- Top events for other C-level executives included (in rank order): FT (Financial Times) Innovate, Fortune Brainstorm: Tech, Massachusetts Institute of Technology CFO Summit, Conference Board’s Marketing Conference and the Milken Institute’s Global Conference. For C-suite executives in good times and bad, innovation and technology are attractive platforms for companies to position themselves competitively, to listen to trends and to interact personally with customers and prospects.
Some insights from the analysis are:
- Despite this past year’s tough economy, heightened executive scrutiny and limited budgets, top level conferences continue to attract executives from the most respected organizations in the world. Businesses are clearly hungry for channels to network with customers and communicate their points of view. Our results highlight how many of the world’s most admired company leaders selected speaking platforms in 2009 to demonstrate leadership strength and competitive differentiation.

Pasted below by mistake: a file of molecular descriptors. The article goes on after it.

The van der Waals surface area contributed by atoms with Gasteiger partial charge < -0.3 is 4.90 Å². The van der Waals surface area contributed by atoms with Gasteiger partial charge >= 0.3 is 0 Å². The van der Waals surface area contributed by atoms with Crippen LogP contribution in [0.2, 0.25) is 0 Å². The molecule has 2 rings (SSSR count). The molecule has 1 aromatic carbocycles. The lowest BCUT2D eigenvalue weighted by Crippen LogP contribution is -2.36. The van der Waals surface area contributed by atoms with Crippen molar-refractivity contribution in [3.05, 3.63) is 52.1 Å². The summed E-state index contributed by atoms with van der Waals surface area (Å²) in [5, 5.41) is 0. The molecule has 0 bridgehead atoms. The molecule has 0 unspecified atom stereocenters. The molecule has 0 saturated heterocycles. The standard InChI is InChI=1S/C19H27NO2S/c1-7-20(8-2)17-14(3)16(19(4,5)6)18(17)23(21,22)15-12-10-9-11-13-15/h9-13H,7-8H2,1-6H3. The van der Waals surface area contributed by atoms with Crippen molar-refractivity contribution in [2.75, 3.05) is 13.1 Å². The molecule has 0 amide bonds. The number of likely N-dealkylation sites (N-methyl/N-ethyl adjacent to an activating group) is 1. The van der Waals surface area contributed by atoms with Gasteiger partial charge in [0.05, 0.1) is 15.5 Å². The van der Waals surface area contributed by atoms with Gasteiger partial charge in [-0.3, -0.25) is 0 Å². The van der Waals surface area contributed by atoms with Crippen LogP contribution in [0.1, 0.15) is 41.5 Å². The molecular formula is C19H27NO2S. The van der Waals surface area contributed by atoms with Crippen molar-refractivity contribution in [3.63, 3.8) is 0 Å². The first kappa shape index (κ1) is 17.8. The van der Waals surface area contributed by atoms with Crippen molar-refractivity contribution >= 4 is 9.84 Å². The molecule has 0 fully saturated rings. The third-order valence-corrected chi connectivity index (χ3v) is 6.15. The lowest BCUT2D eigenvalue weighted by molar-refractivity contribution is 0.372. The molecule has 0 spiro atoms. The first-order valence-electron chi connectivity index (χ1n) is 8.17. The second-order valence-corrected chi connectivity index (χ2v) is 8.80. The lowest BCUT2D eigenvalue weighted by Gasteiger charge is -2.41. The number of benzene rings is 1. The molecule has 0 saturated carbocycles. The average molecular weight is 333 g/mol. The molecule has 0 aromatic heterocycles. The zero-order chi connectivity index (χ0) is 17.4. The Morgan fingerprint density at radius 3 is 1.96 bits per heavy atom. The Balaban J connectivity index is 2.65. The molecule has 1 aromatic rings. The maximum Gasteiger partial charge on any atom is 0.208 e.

- For the most part, a fair number of the most admired company CEOs did not shy away from the spotlight but instead participated in conferences that required their insights and ideas in economic problem-solving, corporate responsibility and innovative business practices. This class of respected CEOs appeared to understand that speaking up was one way of being part of the solution rather than the problem derailing the world economy. Some of these leading CEOs clearly decided to participate in the reinvention of business and help drive renewed prosperity. This is a good thing and we expect no less.
The reputation of business is certainly in need of repair. CEOs probably even more. Here’s a start to helping show that they do serve a purpose. President Obama turned to chief executive officers for ideas on making the government more efficient and modern. At least the President and business leaders were seated at the table together and acknowledging that business has something to teach government in return. Nearly 50 CEOs were invited to the White House this past week to “brainstorm” how to better streamline technology to improve government infrastructure. CEOs were placed in break out groups to discuss ideas on making government more responsive and customer service oriented with the help of IT. The sessions were called Forums on Government Modernization.